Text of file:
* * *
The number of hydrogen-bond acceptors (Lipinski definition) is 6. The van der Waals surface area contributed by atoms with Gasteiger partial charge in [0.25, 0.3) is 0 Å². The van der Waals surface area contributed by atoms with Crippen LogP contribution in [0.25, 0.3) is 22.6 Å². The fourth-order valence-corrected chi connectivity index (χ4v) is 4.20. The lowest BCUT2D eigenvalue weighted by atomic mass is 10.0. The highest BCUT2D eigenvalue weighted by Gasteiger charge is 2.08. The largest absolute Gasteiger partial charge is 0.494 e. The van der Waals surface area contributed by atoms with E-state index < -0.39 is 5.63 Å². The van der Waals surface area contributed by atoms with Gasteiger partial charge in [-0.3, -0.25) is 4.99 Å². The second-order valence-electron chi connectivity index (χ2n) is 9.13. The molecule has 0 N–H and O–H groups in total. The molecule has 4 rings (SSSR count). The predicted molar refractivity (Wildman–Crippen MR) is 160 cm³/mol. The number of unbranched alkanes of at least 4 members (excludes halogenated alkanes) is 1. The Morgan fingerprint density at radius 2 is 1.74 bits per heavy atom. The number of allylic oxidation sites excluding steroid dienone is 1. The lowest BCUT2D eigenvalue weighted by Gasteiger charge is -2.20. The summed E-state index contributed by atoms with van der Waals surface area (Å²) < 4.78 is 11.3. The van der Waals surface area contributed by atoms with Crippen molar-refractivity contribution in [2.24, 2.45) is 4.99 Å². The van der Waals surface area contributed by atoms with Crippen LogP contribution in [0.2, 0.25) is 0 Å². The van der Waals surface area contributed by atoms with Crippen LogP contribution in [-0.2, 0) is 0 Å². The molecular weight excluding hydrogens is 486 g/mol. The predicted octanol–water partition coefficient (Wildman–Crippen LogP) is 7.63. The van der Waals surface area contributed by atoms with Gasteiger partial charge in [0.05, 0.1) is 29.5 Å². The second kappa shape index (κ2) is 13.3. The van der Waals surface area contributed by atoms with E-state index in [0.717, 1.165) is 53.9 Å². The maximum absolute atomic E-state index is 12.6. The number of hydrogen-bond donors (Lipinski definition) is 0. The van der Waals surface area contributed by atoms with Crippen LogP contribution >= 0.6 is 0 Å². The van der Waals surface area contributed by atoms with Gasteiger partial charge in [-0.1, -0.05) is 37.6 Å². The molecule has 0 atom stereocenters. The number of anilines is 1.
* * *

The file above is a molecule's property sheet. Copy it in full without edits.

The number of hydrogen-bond acceptors (Lipinski definition) is 6. The van der Waals surface area contributed by atoms with Gasteiger partial charge in [0.25, 0.3) is 0 Å². The van der Waals surface area contributed by atoms with Crippen LogP contribution in [0.25, 0.3) is 22.6 Å². The fourth-order valence-corrected chi connectivity index (χ4v) is 4.20. The lowest BCUT2D eigenvalue weighted by atomic mass is 10.0. The highest BCUT2D eigenvalue weighted by Gasteiger charge is 2.08. The largest absolute Gasteiger partial charge is 0.494 e. The van der Waals surface area contributed by atoms with E-state index < -0.39 is 5.63 Å². The van der Waals surface area contributed by atoms with Gasteiger partial charge in [-0.3, -0.25) is 4.99 Å². The second-order valence-electron chi connectivity index (χ2n) is 9.13. The molecule has 0 N–H and O–H groups in total. The molecule has 4 rings (SSSR count). The predicted molar refractivity (Wildman–Crippen MR) is 160 cm³/mol. The number of unbranched alkanes of at least 4 members (excludes halogenated alkanes) is 1. The Morgan fingerprint density at radius 2 is 1.74 bits per heavy atom. The number of allylic oxidation sites excluding steroid dienone is 1. The lowest BCUT2D eigenvalue weighted by Gasteiger charge is -2.20. The summed E-state index contributed by atoms with van der Waals surface area (Å²) < 4.78 is 11.3. The van der Waals surface area contributed by atoms with Crippen molar-refractivity contribution in [2.24, 2.45) is 4.99 Å². The van der Waals surface area contributed by atoms with Crippen LogP contribution in [0.2, 0.25) is 0 Å². The van der Waals surface area contributed by atoms with Crippen LogP contribution in [-0.2, 0) is 0 Å². The molecular weight excluding hydrogens is 486 g/mol. The predicted octanol–water partition coefficient (Wildman–Crippen LogP) is 7.63. The van der Waals surface area contributed by atoms with Gasteiger partial charge in [0.05, 0.1) is 29.5 Å². The second kappa shape index (κ2) is 13.3. The van der Waals surface area contributed by atoms with E-state index in [0.717, 1.165) is 53.9 Å². The maximum absolute atomic E-state index is 12.6. The number of hydrogen-bond donors (Lipinski definition) is 0. The van der Waals surface area contributed by atoms with Crippen LogP contribution >= 0.6 is 0 Å². The van der Waals surface area contributed by atoms with Gasteiger partial charge in [-0.1, -0.05) is 37.6 Å². The molecule has 0 atom stereocenters. The number of anilines is 1.